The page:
Arts and Entertainment

Laugh for Life comes to Admiral Theatre for 3rd year of comedy fighting cancer

National headlining comedians Peter Gray (top left), Eric Haines (top right), Charlie Weiner (bottom left) and the Great Cris Larsen (center) join forces with local jokemaker Ardis Morrow and more to Laugh for Life. - Courtesy Photos
National headlining comedians Peter Gray (top left), Eric Haines (top right), Charlie Weiner (bottom left) and the Great Cris Larsen (center) join forces with local jokemaker Ardis Morrow and more to Laugh for Life.
— image credit: Courtesy Photos

Take two giggle pills and call me in the morning.

We all need sanctuary at some point in our lives. Sometimes, often times, when the going gets tough, we’d do ourselves well to sit back and laugh.

That’s a lesson that local comedian/community organizer/famed feel-gooder Cris Larsen knows well. It’s that same thought that prompted him to create Laugh for Life — an annual event which brings together a lineup of comedians and feel-good performers for an evening of fundraising which benefits the American Caner Society through the Relay for Life campaign. This year features national headliners Charlie Weiner, Eric Haines, Peter Greyy and The Great Cris, in addition to Stuart James Hagar, local Rotarian and real estate agent Ardis Morrow and more July 19 at the Admiral Theatre in Bremerton.

“This is the biggest amalgamation of talent ever on stage at the Admiral Theatre,” Larsen said of the third annual event. “They’re all believers in the cause, that’s the bottom line of all this.”

A few years back, Larsen was at the hospital visiting his 21-year-old nephew who had been diagnosed with a form of cancer when the idea for Laugh for Life spawned.

His nephew was undergoing heavy treatment and wasn’t expected to overcome.

“Basically they had told him to get his affairs in order,” Larsen recalled. “You don’t tell a 21-year-old to get his affairs in order ... especially one that’s just married and is basically at the beginning of his life.”

Soon after the dire news was received, Larsen was at his nephew’s bedside, cracking jokes and poking fun, hoping to lighten the atmosphere of an incredibly sullen situation. It must have been one of the toughest acts the 20-year-veteran comedian has ever had to follow.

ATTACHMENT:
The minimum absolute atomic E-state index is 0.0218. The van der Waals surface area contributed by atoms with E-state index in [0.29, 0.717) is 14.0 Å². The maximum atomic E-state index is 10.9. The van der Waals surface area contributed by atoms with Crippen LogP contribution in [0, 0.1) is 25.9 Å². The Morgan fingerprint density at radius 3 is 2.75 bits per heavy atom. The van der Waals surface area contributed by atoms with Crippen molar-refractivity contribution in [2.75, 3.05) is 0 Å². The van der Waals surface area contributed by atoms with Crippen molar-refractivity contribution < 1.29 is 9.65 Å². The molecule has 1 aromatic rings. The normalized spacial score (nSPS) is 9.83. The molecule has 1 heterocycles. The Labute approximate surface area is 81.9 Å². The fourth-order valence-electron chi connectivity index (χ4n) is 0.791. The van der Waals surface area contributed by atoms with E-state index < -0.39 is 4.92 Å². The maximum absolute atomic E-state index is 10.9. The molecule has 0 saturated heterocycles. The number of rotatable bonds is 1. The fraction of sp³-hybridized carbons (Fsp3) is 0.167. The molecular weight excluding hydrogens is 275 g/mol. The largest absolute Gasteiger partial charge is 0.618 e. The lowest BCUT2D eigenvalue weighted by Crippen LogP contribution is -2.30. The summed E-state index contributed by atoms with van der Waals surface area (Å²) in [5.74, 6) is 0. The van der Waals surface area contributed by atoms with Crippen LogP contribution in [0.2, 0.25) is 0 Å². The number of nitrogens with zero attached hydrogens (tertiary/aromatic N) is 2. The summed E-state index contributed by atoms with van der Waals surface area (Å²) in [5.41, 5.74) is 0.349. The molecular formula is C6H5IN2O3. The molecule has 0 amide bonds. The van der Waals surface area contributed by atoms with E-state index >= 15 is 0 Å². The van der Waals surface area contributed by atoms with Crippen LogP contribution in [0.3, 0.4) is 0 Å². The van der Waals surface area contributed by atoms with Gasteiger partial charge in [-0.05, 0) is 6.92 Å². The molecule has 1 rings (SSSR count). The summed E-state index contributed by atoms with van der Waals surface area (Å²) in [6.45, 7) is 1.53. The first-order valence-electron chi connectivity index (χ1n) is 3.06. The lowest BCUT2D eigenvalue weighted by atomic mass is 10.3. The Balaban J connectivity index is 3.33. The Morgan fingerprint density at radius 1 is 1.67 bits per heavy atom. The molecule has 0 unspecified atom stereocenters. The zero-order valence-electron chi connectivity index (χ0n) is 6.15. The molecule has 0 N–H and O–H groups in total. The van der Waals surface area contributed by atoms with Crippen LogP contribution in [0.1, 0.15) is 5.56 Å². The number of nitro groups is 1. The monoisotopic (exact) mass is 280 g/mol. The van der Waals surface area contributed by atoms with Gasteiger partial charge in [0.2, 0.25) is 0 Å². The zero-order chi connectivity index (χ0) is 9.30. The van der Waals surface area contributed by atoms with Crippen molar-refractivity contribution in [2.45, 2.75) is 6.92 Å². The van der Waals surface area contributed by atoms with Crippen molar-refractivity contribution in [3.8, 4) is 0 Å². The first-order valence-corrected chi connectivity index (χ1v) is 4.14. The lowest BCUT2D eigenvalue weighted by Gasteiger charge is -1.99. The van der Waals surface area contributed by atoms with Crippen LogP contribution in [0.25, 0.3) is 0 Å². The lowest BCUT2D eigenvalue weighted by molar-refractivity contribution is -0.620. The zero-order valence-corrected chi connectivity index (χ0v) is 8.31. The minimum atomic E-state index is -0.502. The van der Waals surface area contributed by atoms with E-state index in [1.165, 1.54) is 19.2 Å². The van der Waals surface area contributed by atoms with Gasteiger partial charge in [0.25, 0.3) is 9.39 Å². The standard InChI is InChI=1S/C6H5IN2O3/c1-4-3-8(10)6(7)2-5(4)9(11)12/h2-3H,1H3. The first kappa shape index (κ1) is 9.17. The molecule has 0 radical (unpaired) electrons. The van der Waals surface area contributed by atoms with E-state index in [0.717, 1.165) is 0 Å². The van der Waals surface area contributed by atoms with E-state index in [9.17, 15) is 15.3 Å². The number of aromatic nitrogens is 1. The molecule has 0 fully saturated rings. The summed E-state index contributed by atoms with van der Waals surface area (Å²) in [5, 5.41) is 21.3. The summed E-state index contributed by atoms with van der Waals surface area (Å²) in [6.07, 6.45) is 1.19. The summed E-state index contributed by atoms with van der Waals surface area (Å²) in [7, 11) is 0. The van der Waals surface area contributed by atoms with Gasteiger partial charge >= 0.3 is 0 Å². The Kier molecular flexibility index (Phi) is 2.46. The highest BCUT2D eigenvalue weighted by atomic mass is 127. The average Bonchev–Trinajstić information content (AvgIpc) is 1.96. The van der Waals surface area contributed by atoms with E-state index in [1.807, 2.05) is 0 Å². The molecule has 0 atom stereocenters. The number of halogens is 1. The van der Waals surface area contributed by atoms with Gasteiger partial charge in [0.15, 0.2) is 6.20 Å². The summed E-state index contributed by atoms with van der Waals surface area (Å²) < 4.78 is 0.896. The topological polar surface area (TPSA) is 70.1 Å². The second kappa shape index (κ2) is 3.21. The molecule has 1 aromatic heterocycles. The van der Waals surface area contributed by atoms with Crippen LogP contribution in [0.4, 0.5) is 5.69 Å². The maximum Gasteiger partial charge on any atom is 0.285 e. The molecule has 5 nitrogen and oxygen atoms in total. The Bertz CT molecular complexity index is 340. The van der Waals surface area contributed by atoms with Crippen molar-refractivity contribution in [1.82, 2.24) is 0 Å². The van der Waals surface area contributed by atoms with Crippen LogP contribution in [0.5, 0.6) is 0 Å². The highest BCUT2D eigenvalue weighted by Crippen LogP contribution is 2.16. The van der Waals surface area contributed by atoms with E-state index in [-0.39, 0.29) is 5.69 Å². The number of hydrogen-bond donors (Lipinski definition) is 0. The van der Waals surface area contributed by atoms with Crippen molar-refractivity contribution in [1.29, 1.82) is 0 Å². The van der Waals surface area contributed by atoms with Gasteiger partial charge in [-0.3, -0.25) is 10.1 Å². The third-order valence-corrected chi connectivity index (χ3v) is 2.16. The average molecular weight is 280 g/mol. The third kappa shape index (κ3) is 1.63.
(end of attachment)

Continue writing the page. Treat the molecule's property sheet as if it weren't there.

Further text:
But it’s one of the things Larsen does best.

“People are put on the planet for all different reasons,” he noted. “I love the stage, but I think one of the things I’ve been put on this planet for is to bring solace to grim situations ... I can’t be a doctor and I’m not a scientist, but I can make people laugh.”

It’s an expression heard time and time again, but sometimes it seems laughter truly can be the best medicine.

HUMOR THERAPY

There is no available scientific evidence that supports claims that laughter can cure cancer or any other disease, according to the American Cancer Society.

In a world of rapidly evolving scientific and medical research, the quality of a good, hearty, pure belly laugh and an optimistic state of mind can be easily overlooked. But the benefits of humor therapy are no joke.

Take for instance, the compelling case of a man named Norman Cousins.

Cousins is well-known for his socially pointed journalism and for serving as editor at the Saturday Review for more than 30 years. But he’s also told one of the most famous stories of humor therapy in the 21st century — his own.

Detailed in his book “Anatomy of an Illness” Cousins was diagnosed with a severe form of heart disease and told he had little chance of surviving. A man with a “fast-growing conviction that a hospital is no place for a person who is severely ill,” he moved out of the hospital and into a hotel, trading the heavy drug prescription for a regimen of mass amounts of Vitamin C, positivity, love, faith, hope and laughter induced by Marx Brothers movies.

Surprisingly, it seemed to work. The laughter helped with the pain, he said, while the vitamins and positive state of mind helped stave off the disease.

Cousins would eventually die of heart failure in 1990, but that was 26 years after doctors had first diagnosed his heart disease and offered the grim projections for his survival. Therefore, his case is conflicting.

Turning his focus from journalism to medicine and becoming an adjunct professor at the University of California, Los Angeles later in life, Cousins would go on to study at-length the biochemistry of human emotions and the role that the power of belief plays in the process of healing.

Hospitals today employ the use of humor therapy, both in the passive form of funny movies or stand up comedy as well as in the spontaneous form of finding humor in everyday life.

It should go without saying that humor won’t be hard to find with a line up of nationally headlining comedians July 19 at Laugh for Life.

Laugh for Life brings together national headlining comedians Charlie Weiner, Eric Haines, Peter Greyy and The Great Cris Larsen along with Stuart James Hagar, Ardis Morrow and more starting at 7 p.m. July 19 at the Admiral Theatre, 331 Pacific Ave. in Bremerton. For tickets or more information, contact the Admiral Theatre at www.admiraltheatre.org or (360) 373-6743.

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